TORONTO — ArcelorMittal, the world’s largest steelmaker, is suspending a major expansion of its Mont-Wright iron ore mine in northern Quebec due to poor market conditions, a spokesman said on Thursday.
The company, which employs some 2,500 workers at the mine, informed the United Steelworkers union this week that it will not start expansion work in June as planned. The project would have extended the mine’s lifespan by 15 years to 2045.
The decision was based on the project cost, “fairly high” mine production costs, low iron ore prices and global competition, said ArcelorMittal spokesman Paul Wilson.
The expansion was expected to boost annual output to 30 million tonnes from 24 million tonnes, take a couple of years to complete and cost in the “tens of millions,” he added.
Oversupply and waning demand have depressed spot iron ore prices to US$49.30 a tonne, down from an all-time high of about US$190 in 2011.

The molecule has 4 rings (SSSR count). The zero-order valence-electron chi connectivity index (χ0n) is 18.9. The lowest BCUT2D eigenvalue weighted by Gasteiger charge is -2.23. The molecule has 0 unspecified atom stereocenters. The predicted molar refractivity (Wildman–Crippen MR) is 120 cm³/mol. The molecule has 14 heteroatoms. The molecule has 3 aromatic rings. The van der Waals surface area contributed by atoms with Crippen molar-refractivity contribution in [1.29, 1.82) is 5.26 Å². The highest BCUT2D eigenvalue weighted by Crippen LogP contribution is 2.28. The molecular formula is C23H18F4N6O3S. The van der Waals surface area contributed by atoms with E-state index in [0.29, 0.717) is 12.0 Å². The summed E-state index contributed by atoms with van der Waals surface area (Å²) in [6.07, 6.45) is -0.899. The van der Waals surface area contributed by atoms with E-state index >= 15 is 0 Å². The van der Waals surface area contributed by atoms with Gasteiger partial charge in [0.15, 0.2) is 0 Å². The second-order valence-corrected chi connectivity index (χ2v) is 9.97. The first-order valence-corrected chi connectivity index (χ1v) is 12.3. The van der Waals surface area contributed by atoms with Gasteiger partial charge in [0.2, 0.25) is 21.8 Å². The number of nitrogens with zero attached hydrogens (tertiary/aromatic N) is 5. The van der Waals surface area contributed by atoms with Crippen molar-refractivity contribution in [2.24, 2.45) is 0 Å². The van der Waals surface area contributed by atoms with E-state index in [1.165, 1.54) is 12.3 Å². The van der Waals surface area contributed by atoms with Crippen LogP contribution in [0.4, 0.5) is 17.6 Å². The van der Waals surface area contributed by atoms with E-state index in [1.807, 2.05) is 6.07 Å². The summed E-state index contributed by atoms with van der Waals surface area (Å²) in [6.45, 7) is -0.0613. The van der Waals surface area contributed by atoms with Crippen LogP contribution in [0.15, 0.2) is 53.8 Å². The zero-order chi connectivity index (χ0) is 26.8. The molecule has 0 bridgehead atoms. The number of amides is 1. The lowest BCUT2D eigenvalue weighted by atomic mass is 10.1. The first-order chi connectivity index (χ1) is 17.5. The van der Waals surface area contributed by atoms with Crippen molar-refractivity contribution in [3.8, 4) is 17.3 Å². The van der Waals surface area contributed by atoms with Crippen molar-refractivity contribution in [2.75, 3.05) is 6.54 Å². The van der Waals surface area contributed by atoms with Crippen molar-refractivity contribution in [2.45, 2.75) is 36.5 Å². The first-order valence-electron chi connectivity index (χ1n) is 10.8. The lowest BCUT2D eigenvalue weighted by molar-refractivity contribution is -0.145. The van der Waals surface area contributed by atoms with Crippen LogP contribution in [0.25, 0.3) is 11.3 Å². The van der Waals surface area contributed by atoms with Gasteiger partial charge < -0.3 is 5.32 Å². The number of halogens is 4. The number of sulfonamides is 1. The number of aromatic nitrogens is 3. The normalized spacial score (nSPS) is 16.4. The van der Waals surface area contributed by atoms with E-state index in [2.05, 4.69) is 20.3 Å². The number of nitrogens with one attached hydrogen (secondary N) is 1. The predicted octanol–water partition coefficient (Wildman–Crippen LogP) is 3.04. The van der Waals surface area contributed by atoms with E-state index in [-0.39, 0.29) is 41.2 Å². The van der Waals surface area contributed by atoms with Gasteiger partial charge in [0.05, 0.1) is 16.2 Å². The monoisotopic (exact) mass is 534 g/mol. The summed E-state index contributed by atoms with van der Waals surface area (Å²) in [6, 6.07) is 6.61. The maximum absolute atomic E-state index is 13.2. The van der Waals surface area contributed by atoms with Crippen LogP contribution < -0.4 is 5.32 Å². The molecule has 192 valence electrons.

ArcelorMittal said it is looking to revive the project by cutting costs and is in wide-ranging talks with the government on support, Wilson said, adding the company is “not throwing in the towel.”
In 2013, ArcelorMittal sold a 15 per cent stake in Mont-Wright to South Korean steelmaker Posco and Taiwan listed China Steel Corp for US$1.1 billion.
Champion Iron, which will decide on a plan to restart its northern Quebec Bloom Lake iron ore mine at year end, said the timing of ArcelorMittal’s decision “couldn’t be better.”
Chief Executive Michael O’Keeffe said that ArcelorMittal customers will eventually need to replace production and that the Quebec government will be keen to keep supporting development at Bloom Lake, an 830 million-tonne ore body.
Champion acquired the asset for $10.5 million last year and expects it will take tens of millions of dollars to restart the mine. Cliffs Natural Resources bought it for US$4.9 billion in 2011 and invested more than US$2 billion in upgrades.
Luxembourg-based ArcelorMittal said in February it was launching a new five-year plan designed to improve each of its five business segments.
The company, which makes about 6 per cent of the world’s steel, said apparent steel consumption in 2016 would be flat to slightly higher, as stronger demand in the United States and Europe would be outdone by declines in China, Brazil and former Soviet states.
© Thomson Reuters 2016